Why is it fair to make workers in union workplaces pay an agency fee even if they don’t want to join the union? If you step back and think about it, the focus on this as a matter of personal liberty is kind of silly. On almost every single point of possible discontent you may have with a job — you don’t like the pay, you don’t like the hours, you don’t like your boss, you don’t like wearing a hairnet, you don’t like having ESPN blocked on your work computer even when there’s no work for you to do — the recourse is go work somewhere else. That recourse is also available for people who don’t want to pay an agency fee.
On top of that, there’s an additional recourse available for union-hating workers that isn’t available for most things. If a majority of workers don’t want to be represented by a union, they can vote to decertify the union.Notice that we have almost no interest on attacking other aspects of employment that reduce freedom for the workers involved. If unions made life worse for workers they would, on average, wither way if there were enough employment alternatives. So if you think Unions are uniformly bad then maybe fighting for full employment would be a better choice? Then everyone could vote (with their feet) for the jobs that they found the most satisfying.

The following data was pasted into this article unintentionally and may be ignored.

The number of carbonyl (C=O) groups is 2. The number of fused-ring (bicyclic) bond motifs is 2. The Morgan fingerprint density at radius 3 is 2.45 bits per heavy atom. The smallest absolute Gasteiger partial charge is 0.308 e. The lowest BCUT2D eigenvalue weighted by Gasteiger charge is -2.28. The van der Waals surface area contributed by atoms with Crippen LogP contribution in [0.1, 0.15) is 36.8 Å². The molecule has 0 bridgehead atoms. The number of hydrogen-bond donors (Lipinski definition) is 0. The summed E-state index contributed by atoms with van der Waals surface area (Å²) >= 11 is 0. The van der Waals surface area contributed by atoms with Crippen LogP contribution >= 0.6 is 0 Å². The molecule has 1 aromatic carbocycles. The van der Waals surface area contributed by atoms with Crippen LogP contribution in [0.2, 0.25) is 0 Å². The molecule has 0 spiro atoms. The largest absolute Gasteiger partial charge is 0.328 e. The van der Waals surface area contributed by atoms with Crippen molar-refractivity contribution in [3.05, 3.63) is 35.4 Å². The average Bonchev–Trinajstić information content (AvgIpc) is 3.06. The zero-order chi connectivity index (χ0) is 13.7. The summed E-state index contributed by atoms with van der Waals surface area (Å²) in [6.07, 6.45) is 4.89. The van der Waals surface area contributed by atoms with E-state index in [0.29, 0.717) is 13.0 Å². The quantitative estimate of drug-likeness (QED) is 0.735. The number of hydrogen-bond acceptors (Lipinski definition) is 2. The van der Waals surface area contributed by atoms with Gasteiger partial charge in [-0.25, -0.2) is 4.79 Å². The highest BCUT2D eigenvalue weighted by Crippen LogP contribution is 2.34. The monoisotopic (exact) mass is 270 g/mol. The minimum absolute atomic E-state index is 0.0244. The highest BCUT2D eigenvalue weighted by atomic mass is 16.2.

But curiously the right to work folks don't seem to be agitating for increased government spending to make full employment a reality. Nor do they seem to be principled anti-deficit folks fighting for more workplace regulation in other arenas. It's all rather confusing.
The New Republic has a good piece on the branding of this story:ReplyDelete
"Nevertheless, there is an important lesson for liberals and labor in the Michigan story about the power of rhetoric. "Right to work" is a mendacious slogan but a politically resonant one. It's mendacious because everyone in every state has the right to work; the legislation simply gives employees the right to be free riders--to benefit from collective bargaining without paying for it. Yet members of the media mostly employ the phrase without qualification. (Even those that say "so-called" right to work repeat the phrase over and over again.) This past Saturday, the Washington Post'sfront page featured stories on gay marriage going before the U.S. Supreme Court and the right to work debate in Michigan--and a casual reader could assume that both stories were about "rights" ascendant."